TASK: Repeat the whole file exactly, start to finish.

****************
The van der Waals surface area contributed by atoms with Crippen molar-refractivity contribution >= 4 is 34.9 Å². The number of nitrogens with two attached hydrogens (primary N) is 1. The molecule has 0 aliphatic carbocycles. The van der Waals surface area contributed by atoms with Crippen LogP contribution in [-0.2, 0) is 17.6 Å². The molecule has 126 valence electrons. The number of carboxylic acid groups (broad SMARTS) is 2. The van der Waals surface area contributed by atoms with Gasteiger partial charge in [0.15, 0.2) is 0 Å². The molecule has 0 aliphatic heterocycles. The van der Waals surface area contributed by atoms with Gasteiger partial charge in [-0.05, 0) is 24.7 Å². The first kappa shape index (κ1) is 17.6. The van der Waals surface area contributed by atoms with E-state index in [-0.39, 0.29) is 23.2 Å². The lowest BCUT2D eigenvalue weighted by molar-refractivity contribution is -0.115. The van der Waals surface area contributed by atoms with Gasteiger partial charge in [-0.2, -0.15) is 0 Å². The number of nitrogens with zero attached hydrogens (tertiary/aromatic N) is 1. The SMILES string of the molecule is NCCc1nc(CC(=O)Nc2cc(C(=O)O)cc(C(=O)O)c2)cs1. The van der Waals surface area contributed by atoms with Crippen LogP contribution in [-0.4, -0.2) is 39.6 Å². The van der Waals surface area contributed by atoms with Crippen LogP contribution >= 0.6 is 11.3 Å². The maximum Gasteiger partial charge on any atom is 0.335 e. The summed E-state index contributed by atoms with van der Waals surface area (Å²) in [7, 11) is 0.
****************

The van der Waals surface area contributed by atoms with Crippen molar-refractivity contribution >= 4 is 34.9 Å². The number of nitrogens with two attached hydrogens (primary N) is 1. The molecule has 0 aliphatic carbocycles. The van der Waals surface area contributed by atoms with Crippen LogP contribution in [-0.2, 0) is 17.6 Å². The molecule has 126 valence electrons. The number of carboxylic acid groups (broad SMARTS) is 2. The van der Waals surface area contributed by atoms with Gasteiger partial charge in [0.15, 0.2) is 0 Å². The molecule has 0 aliphatic heterocycles. The van der Waals surface area contributed by atoms with Gasteiger partial charge in [-0.05, 0) is 24.7 Å². The first kappa shape index (κ1) is 17.6. The van der Waals surface area contributed by atoms with E-state index in [-0.39, 0.29) is 23.2 Å². The lowest BCUT2D eigenvalue weighted by molar-refractivity contribution is -0.115. The van der Waals surface area contributed by atoms with Gasteiger partial charge in [-0.2, -0.15) is 0 Å². The number of nitrogens with zero attached hydrogens (tertiary/aromatic N) is 1. The SMILES string of the molecule is NCCc1nc(CC(=O)Nc2cc(C(=O)O)cc(C(=O)O)c2)cs1. The van der Waals surface area contributed by atoms with Crippen LogP contribution in [-0.4, -0.2) is 39.6 Å². The van der Waals surface area contributed by atoms with Crippen LogP contribution >= 0.6 is 11.3 Å². The maximum Gasteiger partial charge on any atom is 0.335 e. The summed E-state index contributed by atoms with van der Waals surface area (Å²) in [7, 11) is 0.